Ever been dumped? Sure you have. But the important thing is whether you learned anything. Ben Karlin did, and he writes about it in “Things I’ve Learned from Women Who’ve Dumped Me.” An excerpt.
Lesson #18: You Too Will Get Crushed
We didn’t meet cute. She was taking baths on the downlow with a friend of mine while her boyfriend pined away in Ignoramusland, aka Houston. It’s not polite to name names. Hers was Jill.
We took up, falling fast and hard in the waning light of life in a college town after you’re done with college. You know, the time when you’re supposed to have left already but just can’t surrender two-hundred-dollar-a-month rent and the idea that these were, are, will be the best days of your life. They weren’t, aren’t, and won’t be.
But it’s awesome to think so.
Let me tell you a little about her — for me though, not for you — in order to reclaim that which has been smothered beneath a calloused heart. She had flaxen hair, wispy and cut short around her opal face. She was fair and thin — not scrawny, taut. She had cheeks that shot into perfect circles every time she smiled slyly, which was quite a lot. She was a troublemaker. She made me feel like I was a troublemaker, too. I was not a troublemaker. I am a wimp who still doesn’t know exactly what spark plugs do.
We moved through the early stages of our relationship in paces that seem stunningly familiar now — but at the time felt like a fever dream. We lingered outside each other’s front doors not wanting nights to end. Walked hand in hand through the farmers’ market, envious of no one, living in the goddamn now.
We held out, carnally speaking, partially out of the now comically puritanical notion that it would be better if we waited. (The other part had to do with the fact that she had technically not broken it off with Clueless T. McCuckhold down in Texas.) The whole time, one question slowly built in my mind: What if this is the person I never run out of falling in love with?
Alas, like poorly fenced-in pit bulls raised by angry Mexican youths, the complications of life can only be kept at bay for so long. Eventually, they will attack and tear you apart, and unless there is some passerby to pull you out of their vicelike jaws, you will be grievously injured, if not killed. Come to think of it, most of that last sentence is just about pit bulls.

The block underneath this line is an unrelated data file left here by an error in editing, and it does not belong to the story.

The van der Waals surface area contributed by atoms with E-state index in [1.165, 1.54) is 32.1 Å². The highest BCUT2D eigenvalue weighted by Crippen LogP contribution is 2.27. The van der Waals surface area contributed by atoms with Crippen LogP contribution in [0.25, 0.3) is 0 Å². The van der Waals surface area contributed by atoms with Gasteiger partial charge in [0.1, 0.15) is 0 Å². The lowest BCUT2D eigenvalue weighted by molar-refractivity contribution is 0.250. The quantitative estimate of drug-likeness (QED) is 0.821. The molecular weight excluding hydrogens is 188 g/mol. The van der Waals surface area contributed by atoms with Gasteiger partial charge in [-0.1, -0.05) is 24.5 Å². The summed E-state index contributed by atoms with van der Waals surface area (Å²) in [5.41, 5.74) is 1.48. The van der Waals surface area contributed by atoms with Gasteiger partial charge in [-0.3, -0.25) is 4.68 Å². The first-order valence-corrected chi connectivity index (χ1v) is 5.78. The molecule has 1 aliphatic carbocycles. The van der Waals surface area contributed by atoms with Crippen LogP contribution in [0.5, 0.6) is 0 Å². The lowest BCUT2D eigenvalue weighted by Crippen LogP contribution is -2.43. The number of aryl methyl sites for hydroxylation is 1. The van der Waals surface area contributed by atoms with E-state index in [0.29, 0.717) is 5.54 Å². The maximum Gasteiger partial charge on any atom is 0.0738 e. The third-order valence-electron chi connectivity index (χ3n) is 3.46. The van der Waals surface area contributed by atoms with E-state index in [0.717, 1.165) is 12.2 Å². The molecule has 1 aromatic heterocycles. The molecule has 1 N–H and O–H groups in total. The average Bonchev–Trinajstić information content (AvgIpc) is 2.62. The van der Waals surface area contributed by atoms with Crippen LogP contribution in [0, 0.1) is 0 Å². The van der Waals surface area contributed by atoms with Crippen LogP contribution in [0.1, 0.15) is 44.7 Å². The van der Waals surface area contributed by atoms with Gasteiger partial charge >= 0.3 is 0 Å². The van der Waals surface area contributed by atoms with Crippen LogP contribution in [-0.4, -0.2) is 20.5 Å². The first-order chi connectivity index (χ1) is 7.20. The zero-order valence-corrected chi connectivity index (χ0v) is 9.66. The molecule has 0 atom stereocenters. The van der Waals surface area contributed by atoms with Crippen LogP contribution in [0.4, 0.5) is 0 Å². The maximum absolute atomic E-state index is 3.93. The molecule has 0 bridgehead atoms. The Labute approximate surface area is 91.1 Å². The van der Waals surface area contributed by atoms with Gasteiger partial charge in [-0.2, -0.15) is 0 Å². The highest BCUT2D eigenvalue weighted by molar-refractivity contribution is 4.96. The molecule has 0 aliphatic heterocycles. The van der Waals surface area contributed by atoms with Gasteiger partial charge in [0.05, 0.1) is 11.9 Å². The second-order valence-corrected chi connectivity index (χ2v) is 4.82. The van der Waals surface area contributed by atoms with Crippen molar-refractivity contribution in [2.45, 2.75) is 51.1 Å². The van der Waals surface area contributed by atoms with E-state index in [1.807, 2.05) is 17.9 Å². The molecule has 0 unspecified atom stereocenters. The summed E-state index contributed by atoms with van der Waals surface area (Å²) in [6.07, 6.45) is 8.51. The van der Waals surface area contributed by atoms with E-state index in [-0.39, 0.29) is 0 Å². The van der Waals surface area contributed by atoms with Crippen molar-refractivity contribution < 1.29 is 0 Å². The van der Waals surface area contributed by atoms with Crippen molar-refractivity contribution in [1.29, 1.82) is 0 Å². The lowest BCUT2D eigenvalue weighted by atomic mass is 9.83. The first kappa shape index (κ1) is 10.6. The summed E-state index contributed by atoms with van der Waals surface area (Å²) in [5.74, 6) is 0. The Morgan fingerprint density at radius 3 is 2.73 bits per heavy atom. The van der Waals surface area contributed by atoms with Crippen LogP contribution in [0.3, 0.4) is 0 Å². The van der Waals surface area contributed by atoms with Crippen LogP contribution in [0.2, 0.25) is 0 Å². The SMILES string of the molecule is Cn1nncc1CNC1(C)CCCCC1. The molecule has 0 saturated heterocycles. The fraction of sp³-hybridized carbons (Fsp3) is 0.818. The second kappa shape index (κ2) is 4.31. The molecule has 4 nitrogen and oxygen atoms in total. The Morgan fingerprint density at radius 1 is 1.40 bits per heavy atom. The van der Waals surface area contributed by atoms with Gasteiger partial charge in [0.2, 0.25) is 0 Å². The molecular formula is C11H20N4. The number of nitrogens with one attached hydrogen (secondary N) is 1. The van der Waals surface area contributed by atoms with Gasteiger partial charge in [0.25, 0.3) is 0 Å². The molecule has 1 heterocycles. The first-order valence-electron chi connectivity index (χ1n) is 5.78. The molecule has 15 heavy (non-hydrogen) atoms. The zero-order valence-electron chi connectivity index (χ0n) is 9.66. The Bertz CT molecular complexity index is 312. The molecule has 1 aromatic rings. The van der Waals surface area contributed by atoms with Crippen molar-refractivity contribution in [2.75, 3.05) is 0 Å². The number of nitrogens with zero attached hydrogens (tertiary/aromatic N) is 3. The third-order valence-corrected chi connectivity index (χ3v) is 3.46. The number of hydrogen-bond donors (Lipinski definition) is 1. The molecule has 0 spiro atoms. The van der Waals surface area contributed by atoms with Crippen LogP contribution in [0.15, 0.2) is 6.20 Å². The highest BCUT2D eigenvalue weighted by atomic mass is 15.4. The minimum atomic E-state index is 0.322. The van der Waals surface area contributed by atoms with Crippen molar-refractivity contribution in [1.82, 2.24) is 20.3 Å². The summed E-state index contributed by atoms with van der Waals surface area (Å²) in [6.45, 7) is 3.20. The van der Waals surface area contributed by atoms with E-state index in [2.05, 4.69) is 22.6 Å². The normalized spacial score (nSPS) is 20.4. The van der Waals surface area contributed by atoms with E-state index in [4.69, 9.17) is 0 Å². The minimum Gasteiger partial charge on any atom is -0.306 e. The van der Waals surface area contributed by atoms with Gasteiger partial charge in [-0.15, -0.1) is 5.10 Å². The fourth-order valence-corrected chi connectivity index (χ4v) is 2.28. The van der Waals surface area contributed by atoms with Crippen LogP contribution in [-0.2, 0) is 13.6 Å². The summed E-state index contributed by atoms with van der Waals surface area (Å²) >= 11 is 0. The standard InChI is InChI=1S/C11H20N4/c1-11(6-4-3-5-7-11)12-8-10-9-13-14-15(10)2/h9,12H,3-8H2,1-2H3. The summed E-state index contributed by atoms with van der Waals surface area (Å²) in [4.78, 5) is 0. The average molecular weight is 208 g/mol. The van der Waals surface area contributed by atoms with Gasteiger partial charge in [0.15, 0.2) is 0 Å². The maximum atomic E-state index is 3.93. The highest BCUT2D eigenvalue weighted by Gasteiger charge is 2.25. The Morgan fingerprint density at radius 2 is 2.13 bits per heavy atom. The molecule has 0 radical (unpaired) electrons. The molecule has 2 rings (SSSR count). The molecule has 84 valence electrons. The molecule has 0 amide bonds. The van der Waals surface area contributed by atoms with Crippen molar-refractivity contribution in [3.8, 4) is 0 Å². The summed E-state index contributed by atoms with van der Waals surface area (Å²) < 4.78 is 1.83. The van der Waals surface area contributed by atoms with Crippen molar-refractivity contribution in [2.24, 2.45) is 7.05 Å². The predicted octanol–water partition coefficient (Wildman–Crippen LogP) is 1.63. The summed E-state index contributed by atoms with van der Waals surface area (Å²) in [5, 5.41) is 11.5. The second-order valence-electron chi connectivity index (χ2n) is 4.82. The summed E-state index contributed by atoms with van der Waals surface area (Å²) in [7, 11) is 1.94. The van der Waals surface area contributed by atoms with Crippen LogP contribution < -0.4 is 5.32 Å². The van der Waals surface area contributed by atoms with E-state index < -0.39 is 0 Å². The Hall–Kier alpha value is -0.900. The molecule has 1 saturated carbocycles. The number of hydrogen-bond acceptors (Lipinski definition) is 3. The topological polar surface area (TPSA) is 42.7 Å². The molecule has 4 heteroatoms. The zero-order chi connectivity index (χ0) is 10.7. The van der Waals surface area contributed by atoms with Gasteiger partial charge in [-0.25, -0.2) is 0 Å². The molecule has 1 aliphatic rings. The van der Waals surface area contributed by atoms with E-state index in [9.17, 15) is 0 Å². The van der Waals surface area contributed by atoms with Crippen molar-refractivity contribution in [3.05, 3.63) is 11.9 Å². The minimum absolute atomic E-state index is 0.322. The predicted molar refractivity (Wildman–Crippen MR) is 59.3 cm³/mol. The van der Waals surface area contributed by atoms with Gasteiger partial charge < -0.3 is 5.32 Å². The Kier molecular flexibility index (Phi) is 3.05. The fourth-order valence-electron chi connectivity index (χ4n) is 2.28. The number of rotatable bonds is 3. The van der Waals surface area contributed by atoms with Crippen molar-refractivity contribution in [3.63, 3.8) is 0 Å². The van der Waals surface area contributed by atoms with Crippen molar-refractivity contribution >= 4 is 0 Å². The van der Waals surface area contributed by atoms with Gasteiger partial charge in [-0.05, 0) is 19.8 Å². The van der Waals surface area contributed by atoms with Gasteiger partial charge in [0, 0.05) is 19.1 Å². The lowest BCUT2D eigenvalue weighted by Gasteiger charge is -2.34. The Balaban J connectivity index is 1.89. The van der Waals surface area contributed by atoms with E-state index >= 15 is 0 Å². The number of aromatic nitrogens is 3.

The point, however, is that upon leaving our college town — I’ll call it Eden to protect its identity from future pilgrims who may flock there to trace the origin of this very story —mistakes were made. Some were mistakes of vanity. Others of youth. Still others of the vanity of youth. Eventually, these mistakes would pile up and their weight would become too much for any one man, or relationship, to bear. Here are those mistakes.
I told her I was moving cross-country — to Los Angeles — and wanted to stay together but didn’t want a long-distance relationship. Instead of inventing a new form of relationship, I simply moved without discussing it further. One clue this might not be the most mature tack: at least once during this period, we had sex where weeping was involved. “What, are you sad? Did it hurt? I thought it was quite good!”
Expressing indignation, rage, and heretofore unseen emotions when I discovered she had started seeing someone else in my absence — even though I gamely, albeit futilely, attempted to penetrate Southern California’s hyper-Darwinian mating scene. Yes, by my own design I left things impossibly murky and vague — but that was for my benefit. Not hers! She was supposed to be pining for me. Hoping that I came around.
I came around.
On a last-minute, half-baked romantic whim, I flew from Los Angeles to her parents’ home in Iowa, where she was visiting. This was a surprise move, confusing everybody, especially the parents, since they knew she was doing some other dude. I didn’t know that. Yet.
Why did I fly to Iowa? What was it that kept me coming back when Reason and Practicality were screaming, “Let it go, dickwad!”
(You should know that Reason and Practicality are mean.) Well, though the heady days of falling and falling and falling in love were shrinking in a rearview mirror, there was still hope. That niggling itch that if you keep at it, persevere, it will come back. Maybe not permanently, but in waves big enough and frequent enough to make everything else worth it. I wasn’t ready to give up. And what came of it?
For a few days we enjoyed something resembling romantic bliss. But, as I soon learned, it would be the roller-coaster style.